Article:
By Jug Suraiya
Can loneliness be a sentence of death? In an increasing number of cases in Japan it seems that it can.
The Japanese government has appointed its first ‘suicide minister’ to address the problem of people taking their own lives because of psychological problems such as depression and a sense of isolation caused by the coronavirus pandemic and the social restrictions imposed to combat it.
The UK was the first nation to appoint a loneliness minister in 2018, much before the coronavirus pandemic hit the world.
It is a cruel anomaly that in the age of globalisation and technological innovations that have made intercommunication between individuals easier, more and more people are driven to the most desperate of all measures through a despairing sense of isolation, trapped within their aloneness, cut off from all human contact.
Tragically, it is the young, who have their entire lives ahead of them, who seem to be most susceptible to succumbing to what Dostoevsky called ‘Tomorrow’s zoro’. In 2019 in India, out of a total of 1,39,000-plus reported suicides, young adults accounted for 93,061, up from 89,407 in the previous year.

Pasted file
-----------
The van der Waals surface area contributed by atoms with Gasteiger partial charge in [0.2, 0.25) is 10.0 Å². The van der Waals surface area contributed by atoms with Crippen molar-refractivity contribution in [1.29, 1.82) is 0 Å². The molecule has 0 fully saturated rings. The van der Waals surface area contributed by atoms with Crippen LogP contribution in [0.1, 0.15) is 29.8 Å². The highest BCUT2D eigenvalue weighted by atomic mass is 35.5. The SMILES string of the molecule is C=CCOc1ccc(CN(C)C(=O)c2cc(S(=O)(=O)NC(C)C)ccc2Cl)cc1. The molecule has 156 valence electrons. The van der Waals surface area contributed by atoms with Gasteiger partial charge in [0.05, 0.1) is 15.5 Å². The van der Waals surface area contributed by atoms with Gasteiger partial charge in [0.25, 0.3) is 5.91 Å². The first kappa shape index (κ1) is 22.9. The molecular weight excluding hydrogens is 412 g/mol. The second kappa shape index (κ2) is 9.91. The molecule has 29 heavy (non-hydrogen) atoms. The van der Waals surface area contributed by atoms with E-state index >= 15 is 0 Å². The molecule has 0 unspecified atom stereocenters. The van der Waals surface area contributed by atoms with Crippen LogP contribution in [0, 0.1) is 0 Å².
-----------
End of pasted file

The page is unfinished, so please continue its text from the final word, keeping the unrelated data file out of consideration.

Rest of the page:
According to official statistics, there are 28 student suicides every day in India, that means a young life is self-destroyed every 51 minutes and 42 seconds, and the numbers are increasing year by year.
Most student suicides are attributed to the relentless pressure of studying and the fear of failure in exams. Such anxieties are intensified, too often unbearably so, by the emotional and psychic claustrophobia of loneliness, a prison without walls which cuts the prisoner off from the outside world in solitary confinement.
The breakup of the joint family system, the mass migration from small, closely-knit rural communities to the faceless anonymity of huge cities, have spread the malaise of the spirit called loneliness.
Loneliness is the antithesis of the solitude that the hermit chooses in a monastery or a remote mountain, to meditate. The aim of sequestering oneself far from the clamour and distraction of the madding crowd is to connect with the essential inner core which constitutes all of humanity, transcending every distinction of nationality, race, or creed.
The meditative solitude of the hermit is an affirmation of solidarity, of the oneness of humankind.
For obvious reasons we can’t all follow the path of the hermit, the forsaker of worldly devices and desires. But in our own ways, in our everyday lives, we can attempt to memorialise the truth contained in the words of the poet, which by calling to mind the bond of our common mortality breaks through the barrier of loneliness: “No man is an island entire of itself; every man is a piece of the continent.”
It’s our human destiny not to be alone. And it’s our human tragedy that so many of us misremember this in the deadly amnesia of loneliness.
Views expressed above are the author’s own.
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